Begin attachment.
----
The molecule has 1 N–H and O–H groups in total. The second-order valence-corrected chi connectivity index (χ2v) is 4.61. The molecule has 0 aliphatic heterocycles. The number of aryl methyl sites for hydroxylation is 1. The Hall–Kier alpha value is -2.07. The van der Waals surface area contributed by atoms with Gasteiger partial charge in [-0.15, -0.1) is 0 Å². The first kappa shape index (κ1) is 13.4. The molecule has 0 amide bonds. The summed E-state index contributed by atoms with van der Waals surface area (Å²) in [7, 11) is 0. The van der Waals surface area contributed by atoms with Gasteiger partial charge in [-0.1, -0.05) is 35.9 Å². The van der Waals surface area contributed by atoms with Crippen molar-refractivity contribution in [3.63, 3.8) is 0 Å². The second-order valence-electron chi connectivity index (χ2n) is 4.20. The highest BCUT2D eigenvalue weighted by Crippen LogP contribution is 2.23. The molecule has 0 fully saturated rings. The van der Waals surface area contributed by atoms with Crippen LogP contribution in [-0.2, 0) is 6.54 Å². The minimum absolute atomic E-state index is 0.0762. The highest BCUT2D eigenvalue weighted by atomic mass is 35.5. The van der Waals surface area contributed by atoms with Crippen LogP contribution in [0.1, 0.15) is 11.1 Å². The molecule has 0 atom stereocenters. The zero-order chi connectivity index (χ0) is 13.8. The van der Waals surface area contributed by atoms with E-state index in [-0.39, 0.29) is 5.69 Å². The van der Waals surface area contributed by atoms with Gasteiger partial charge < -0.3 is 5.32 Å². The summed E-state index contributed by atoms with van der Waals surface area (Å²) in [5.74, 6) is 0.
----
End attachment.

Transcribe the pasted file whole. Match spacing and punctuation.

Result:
The molecule has 1 N–H and O–H groups in total. The second-order valence-corrected chi connectivity index (χ2v) is 4.61. The molecule has 0 aliphatic heterocycles. The number of aryl methyl sites for hydroxylation is 1. The Hall–Kier alpha value is -2.07. The van der Waals surface area contributed by atoms with Gasteiger partial charge in [-0.15, -0.1) is 0 Å². The first kappa shape index (κ1) is 13.4. The molecule has 0 amide bonds. The summed E-state index contributed by atoms with van der Waals surface area (Å²) in [7, 11) is 0. The van der Waals surface area contributed by atoms with Gasteiger partial charge in [-0.1, -0.05) is 35.9 Å². The van der Waals surface area contributed by atoms with Crippen molar-refractivity contribution in [3.63, 3.8) is 0 Å². The second-order valence-electron chi connectivity index (χ2n) is 4.20. The highest BCUT2D eigenvalue weighted by Crippen LogP contribution is 2.23. The molecule has 0 fully saturated rings. The van der Waals surface area contributed by atoms with Crippen LogP contribution in [-0.2, 0) is 6.54 Å². The minimum absolute atomic E-state index is 0.0762. The highest BCUT2D eigenvalue weighted by atomic mass is 35.5. The van der Waals surface area contributed by atoms with Crippen LogP contribution in [0.1, 0.15) is 11.1 Å². The molecule has 0 atom stereocenters. The zero-order chi connectivity index (χ0) is 13.8. The van der Waals surface area contributed by atoms with E-state index in [-0.39, 0.29) is 5.69 Å². The van der Waals surface area contributed by atoms with Gasteiger partial charge < -0.3 is 5.32 Å². The summed E-state index contributed by atoms with van der Waals surface area (Å²) in [5.74, 6) is 0.